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6 October

In the headlines

Tory rebels are growing “increasingly confident” of forcing another government U-turn, says the I newspaper, this time on raising benefits in line with inflation. Former Culture Secretary Nadine Dorries, previously a strong supporter of Liz Truss, warned that the Tories face “wipeout” at the next election if they continue “lurching to the right”. Russia no longer has the “ability or willpower” to defend key positions in Ukraine, a senior US military official tells The Daily Telegraph. Ukrainian troops are regaining ground so fast, there’s now a “very real possibility” they could recapture Crimea. Netflix has reportedly pushed back against Harry and Meghan after the couple tried to have chunks of their forthcoming docuseries edited out. One possible reason, says Page Six, is to remove a few “truth bombs”. It’s said that King Charles III is waiting to see the show before deciding whether their children should become Prince Archie and Princess Lilibet. 🫣


Britain doesn’t want what the Tories are selling

The mood at the Tory party conference was “grim to funereal”, says Tim Stanley in The Spectator. “They know they’re beat.” But this is about more than the 45p tax cut. “The reality is that Britain doesn’t want what the Conservative Party is now selling.” Liz Truss’s economic diagnosis is sound: the West isn’t productive enough, which has left too many people chasing too few products, creating inflation. The solution pursued since Blair has been to give consumers more money to spend, but at some point the cash runs out. In the meantime, the economic base has neither modernised nor grown. What Truss is trying to do – with tax cuts, infrastructure spending and deregulation – is “give business a boot up the daisy”.


Should Germany pay Poland reparations?

During the Warsaw Uprising of 1944, German soldiers lined my eight-year-old father up against a wall next to a pile of corpses, says the Polish writer Grzegorz Jankowski in Die Welt. After an hour or two of “paralysing fear”, his life was spared, along with that of his mother and brother, and they were sent to a concentration camp instead. This story, and others like it, form the “moral basis” for the Polish government’s recent demand for €1.3trn in Second World War reparations from Germany. But more important than atoning for past crimes is “making sure the nightmare doesn’t come back”.

Gone viral

When Kim Kardashian debuted her new collection with Dolce & Gabbana at Milan Fashion Week, says Mia Mercado in The Cut, “the real show happened behind the scenes”. Wearing a blingy body-hugging dress, the 41-year-old was filmed struggling to walk up some stairs, eventually resorting to hopping up sideways. “Please, witness the pitter-pattering of a woman worth an estimated $1.8bn.”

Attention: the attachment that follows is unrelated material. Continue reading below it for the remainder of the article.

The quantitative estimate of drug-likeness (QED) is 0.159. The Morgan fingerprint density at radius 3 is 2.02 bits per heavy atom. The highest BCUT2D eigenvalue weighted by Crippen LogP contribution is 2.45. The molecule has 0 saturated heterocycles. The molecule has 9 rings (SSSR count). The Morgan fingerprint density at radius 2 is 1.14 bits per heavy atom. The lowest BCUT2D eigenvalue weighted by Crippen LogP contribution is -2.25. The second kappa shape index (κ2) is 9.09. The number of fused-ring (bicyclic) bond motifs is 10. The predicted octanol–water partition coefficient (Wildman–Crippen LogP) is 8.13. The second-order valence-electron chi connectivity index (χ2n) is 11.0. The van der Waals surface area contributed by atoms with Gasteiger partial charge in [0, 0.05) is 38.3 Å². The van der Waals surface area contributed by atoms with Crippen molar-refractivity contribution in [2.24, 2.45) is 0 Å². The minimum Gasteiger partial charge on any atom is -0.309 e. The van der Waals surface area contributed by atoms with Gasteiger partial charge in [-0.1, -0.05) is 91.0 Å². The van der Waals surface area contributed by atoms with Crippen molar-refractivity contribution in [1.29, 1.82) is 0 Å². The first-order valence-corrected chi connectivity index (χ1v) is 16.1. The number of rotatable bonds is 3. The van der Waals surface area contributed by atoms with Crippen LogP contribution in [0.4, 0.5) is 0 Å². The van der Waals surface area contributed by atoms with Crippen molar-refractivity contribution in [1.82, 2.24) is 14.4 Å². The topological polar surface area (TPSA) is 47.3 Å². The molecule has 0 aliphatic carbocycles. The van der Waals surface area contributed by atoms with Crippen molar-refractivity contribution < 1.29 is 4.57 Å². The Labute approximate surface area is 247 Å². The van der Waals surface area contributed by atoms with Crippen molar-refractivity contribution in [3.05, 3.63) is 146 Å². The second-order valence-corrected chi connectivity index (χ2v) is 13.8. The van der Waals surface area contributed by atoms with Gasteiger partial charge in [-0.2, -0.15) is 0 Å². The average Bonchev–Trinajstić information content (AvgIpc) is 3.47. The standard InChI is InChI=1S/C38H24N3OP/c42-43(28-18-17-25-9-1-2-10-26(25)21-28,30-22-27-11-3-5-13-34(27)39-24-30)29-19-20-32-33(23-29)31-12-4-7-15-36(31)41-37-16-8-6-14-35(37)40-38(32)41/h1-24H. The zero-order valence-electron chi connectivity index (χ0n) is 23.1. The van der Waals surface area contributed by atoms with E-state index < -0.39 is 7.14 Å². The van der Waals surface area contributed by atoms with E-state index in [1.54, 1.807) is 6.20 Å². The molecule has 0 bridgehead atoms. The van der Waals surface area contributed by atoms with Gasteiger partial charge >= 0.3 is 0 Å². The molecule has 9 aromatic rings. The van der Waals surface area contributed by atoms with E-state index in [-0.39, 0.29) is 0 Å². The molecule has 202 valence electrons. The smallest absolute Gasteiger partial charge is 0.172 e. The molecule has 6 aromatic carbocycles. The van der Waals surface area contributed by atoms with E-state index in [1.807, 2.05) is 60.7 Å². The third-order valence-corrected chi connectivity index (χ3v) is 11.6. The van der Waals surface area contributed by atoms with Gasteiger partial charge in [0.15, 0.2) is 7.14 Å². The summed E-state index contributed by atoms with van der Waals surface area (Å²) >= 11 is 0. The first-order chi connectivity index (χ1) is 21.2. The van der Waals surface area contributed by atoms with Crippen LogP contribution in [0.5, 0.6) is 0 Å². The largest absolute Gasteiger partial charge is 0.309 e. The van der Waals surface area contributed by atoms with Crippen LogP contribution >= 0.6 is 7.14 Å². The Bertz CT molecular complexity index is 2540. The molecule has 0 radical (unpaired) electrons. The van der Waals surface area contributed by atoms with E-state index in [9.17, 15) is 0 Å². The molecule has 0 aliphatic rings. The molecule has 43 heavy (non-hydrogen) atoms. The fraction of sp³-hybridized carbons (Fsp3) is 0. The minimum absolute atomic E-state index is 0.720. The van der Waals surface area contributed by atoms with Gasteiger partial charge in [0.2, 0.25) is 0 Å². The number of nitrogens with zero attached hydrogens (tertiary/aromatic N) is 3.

On the money

White noise is the music industry’s “next big thing”, says The Observer – despite it having no tune, no lyrics and no beat. Streaming services have seen an “explosion” in tracks simply consisting of hissing, humming and other static, or recordings of rainfall, ocean waves and crackling bonfires. And although aficionados generally use it to help them work or sleep – not for pleasure – the numbers don’t lie: the 90-second Clean White Noise – Loopable With No Fade has been streamed 837 million times on Spotify, “worth an estimated $2.5m in royalties”.

Quirk of history

In 1871, the American lawyer Clement Vallandigham was defending a client accused of murder. “In demonstrating how the victim might have accidentally shot himself, he accidentally shot himself,” says the QI Twitter account – neatly proving his point. Vallandigham died, but his client was acquitted.

Love etc

When travel influencers Kristijan and Andrea Ilicic got married, they spurned the obvious honeymoon destinations, says CNN. Instead, the Croatian couple rode a freight train carrying iron ore for 450 miles across the “baking hot deserts of Mauritania”, where temperatures range from 45C in the day to below freezing at night.

Tomorrow’s world

Scientists have discovered a way to break down plastic bags “within hours at room temperature”, says The Guardian: using insect spit. Special enzymes in the saliva of wax worms – moth larvae that infest beehives – have been found to degrade polyethylene, a widely used plastic that can only be recycled using complex and inefficient chemical processes. The potentially world-changing discovery came after a scientist who happened to be an amateur beekeeper cleaned out a hive and found the worms eating holes in an old bin bag.


It’s a first edition of Jane Austen’s Emma, which has sold for £375,000, the highest price for any of her novels. The three-volume book, complete with a handwritten “from the author” message, is to go on display at Chawton House in Hampshire, the former home of the novelist’s brother Edward. The American buyer insisted the novel – the last of Austen’s to be published during her lifetime – should stay in the author’s homeland.


quoted 6.10.22

“The best way to cheer yourself is to try to cheer somebody else up.”

Mark Twain